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Viv Corringham: Soundwalkscapes

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Navel-Gazers #54 is an interview with Viv Corringham who is going to talk to us about her latest release Soundwalkscapes , on the Flaming Pines label. This album caught my attention immediately for a number of reasons, starting with the title: what’s a Soundwalkscape? I’m sure we’ll get the scoop from Viv - whose website is captioned “singing-walking-listening” - and looking more closely at the titles while making my way through the music, I’m already starting to grasp it. The foundation underneath each track here is a sound-walk through a specific place. They’re not exotic locations - not to me anyway, having grown up on Long Island, and settled in London… likewise one gets the sense that to Viv - another artist who vacillates between the U.S. and U.K. - as well, these settings are incidental. The liner notes explain: “It began with a self-imposed rule: on the first Monday of every month in 2023, wherever I find myself, I will take a walk. I’ll record the walk, the envi

Bardo Todol y sus aves sin nido: Tape Morditorium

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Navel-Gazers #53 is an interview with Bardo Todol a.k.a. Pablo Picco who is going to talk to us about Tape Morditorium . This is an album whose title caught my ear, and it’s nearly getting me spell-checked as well. After verifying that the name is not in fact “tape moratorium” - which, why would it be, from an artist who releases tapes with such staggering frequency? - I’m anticipating a fun discussion. Perusing the Bardo Todol page on Bandcamp one is immersed within a catalogue of colourful artwork and titles… upon closer inspection I also note the prevalence of collaborative albums in the discography, often with artists not located anywhere near Pablo’s home in Córdoba province, Argentina… and in our correspondence thus far, I detect that same international collaborative spirit. As for the music, Bardo Todol is candy to my navel-gazing ears - it’s as though I’ve received an experimental-music advent calendar of syrupy, handheld aural delights, all leading up to this re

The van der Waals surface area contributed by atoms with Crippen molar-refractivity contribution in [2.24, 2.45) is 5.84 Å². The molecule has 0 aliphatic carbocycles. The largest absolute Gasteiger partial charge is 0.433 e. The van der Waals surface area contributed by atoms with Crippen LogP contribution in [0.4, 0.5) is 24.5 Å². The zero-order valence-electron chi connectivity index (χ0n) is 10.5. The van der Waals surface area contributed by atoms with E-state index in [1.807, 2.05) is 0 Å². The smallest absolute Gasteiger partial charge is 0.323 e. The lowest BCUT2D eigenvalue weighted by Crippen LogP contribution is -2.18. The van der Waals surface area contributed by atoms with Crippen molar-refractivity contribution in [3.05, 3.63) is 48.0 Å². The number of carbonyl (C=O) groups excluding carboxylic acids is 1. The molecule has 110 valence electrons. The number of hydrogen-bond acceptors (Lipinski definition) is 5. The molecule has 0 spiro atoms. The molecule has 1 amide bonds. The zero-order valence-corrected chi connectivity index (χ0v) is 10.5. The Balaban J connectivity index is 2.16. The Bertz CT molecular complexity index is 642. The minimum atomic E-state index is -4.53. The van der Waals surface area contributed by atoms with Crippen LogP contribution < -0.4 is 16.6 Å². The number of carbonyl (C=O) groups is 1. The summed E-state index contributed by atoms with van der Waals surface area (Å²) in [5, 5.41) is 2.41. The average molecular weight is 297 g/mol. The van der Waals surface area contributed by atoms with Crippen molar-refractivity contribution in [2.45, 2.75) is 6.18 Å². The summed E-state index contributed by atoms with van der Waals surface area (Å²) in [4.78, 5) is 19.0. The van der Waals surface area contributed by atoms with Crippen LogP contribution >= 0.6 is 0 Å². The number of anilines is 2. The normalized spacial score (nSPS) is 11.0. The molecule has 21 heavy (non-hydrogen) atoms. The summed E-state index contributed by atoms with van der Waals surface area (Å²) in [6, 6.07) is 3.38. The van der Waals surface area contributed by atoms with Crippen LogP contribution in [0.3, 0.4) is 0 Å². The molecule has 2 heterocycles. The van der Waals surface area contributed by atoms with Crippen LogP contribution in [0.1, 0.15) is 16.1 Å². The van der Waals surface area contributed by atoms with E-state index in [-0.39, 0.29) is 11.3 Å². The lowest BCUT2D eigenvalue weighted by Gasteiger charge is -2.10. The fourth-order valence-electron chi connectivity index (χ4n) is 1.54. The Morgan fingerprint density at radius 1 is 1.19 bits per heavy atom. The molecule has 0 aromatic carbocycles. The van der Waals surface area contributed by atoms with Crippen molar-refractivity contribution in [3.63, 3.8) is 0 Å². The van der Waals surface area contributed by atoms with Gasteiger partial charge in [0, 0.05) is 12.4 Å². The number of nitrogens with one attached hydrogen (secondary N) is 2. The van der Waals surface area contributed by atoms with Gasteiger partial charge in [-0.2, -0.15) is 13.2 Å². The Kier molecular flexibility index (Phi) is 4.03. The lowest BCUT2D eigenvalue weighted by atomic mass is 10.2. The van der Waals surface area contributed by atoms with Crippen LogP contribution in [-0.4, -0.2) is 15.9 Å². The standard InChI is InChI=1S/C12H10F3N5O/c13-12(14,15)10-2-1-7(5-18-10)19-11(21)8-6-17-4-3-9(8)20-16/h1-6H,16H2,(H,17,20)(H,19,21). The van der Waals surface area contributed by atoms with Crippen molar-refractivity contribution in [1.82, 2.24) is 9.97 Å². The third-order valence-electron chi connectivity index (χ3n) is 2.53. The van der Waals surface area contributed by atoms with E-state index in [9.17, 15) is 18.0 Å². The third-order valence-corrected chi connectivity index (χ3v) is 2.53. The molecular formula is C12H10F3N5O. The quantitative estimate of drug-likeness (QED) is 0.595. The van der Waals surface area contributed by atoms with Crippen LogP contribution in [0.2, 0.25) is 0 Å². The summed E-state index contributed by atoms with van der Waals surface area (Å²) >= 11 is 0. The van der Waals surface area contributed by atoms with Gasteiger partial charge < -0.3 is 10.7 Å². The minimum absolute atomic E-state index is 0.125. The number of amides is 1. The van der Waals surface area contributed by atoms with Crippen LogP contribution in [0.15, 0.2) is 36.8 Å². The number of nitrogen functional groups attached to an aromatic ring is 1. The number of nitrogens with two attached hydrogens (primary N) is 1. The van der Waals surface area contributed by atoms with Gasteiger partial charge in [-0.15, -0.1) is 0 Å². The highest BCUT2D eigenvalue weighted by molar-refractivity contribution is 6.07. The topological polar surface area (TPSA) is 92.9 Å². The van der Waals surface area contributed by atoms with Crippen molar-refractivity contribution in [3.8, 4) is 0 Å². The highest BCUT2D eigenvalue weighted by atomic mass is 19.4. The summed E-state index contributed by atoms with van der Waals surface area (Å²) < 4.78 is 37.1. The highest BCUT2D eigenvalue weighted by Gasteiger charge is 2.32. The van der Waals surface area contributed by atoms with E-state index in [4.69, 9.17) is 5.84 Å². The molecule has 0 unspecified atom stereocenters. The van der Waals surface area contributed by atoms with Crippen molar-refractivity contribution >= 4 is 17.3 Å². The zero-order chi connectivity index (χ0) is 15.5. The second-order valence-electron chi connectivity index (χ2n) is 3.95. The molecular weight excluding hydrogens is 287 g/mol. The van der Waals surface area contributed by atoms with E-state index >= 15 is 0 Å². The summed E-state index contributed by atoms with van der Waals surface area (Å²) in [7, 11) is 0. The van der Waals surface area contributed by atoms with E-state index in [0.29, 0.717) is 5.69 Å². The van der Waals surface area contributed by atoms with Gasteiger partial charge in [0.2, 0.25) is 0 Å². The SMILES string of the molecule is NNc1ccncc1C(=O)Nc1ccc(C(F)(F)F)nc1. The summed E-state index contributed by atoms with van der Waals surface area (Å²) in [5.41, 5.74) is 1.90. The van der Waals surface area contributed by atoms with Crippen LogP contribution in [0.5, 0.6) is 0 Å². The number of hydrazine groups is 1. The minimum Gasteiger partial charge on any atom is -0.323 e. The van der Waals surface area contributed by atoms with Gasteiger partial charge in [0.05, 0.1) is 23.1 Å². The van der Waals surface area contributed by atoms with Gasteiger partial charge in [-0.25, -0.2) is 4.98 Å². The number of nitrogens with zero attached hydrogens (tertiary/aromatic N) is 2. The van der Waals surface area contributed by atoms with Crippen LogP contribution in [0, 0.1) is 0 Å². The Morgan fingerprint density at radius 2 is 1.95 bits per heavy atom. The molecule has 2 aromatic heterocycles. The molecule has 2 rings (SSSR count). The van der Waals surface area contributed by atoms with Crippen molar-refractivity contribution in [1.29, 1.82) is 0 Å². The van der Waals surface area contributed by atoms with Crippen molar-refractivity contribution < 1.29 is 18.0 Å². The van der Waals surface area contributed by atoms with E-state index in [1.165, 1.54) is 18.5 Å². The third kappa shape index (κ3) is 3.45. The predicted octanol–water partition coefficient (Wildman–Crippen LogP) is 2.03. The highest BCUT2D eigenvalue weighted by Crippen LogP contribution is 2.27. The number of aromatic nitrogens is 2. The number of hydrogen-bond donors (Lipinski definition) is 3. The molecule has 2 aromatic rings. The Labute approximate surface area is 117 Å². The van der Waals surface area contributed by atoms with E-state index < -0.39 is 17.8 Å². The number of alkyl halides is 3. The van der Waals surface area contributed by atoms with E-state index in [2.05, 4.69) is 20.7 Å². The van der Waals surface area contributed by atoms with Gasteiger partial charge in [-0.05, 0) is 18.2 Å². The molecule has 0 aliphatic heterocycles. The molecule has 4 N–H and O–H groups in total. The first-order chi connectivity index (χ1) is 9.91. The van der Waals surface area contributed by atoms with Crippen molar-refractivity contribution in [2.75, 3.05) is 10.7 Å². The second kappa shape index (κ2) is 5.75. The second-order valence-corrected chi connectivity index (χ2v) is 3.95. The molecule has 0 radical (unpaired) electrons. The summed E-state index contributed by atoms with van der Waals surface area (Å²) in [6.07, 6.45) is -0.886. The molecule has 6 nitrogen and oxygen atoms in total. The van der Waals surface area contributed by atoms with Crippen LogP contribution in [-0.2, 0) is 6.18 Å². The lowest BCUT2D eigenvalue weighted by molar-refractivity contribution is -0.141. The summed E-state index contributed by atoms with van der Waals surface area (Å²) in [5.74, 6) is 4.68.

Brian Ruryk: Almost Thinking

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Navel-Gazers #52 is an interview with Brian Ruryk who is going to talk to us about Almost Thinking . A relentless 30-track long barrage of sounds, it feels in some ways like even more than 30 tracks, since each of them - many of which are under two minutes long - seem to consist of their own little sub-fragments which are lodged there within, like some kind of musical clown car. It’s certainly a work which plays with my head, as after the first listen I had recalled - erroneously - a sound collage album of almost exclusively electric-guitar noise. It was only upon revisiting ‘Almost Thinking’ that I got any kind of handle on the actual breadth and range of sounds represented here: there are what sound like radio samples, vinyl scratches, junky clatter, incidental noise, tape loops, electronic blips, white noise, traffic sounds… and there are lots of voices - none of them jump out to me as being Brian Ruryk himself but who knows? What I love about ‘Almost Thinking’ is the p

Howlround: The Ghosts Of Bush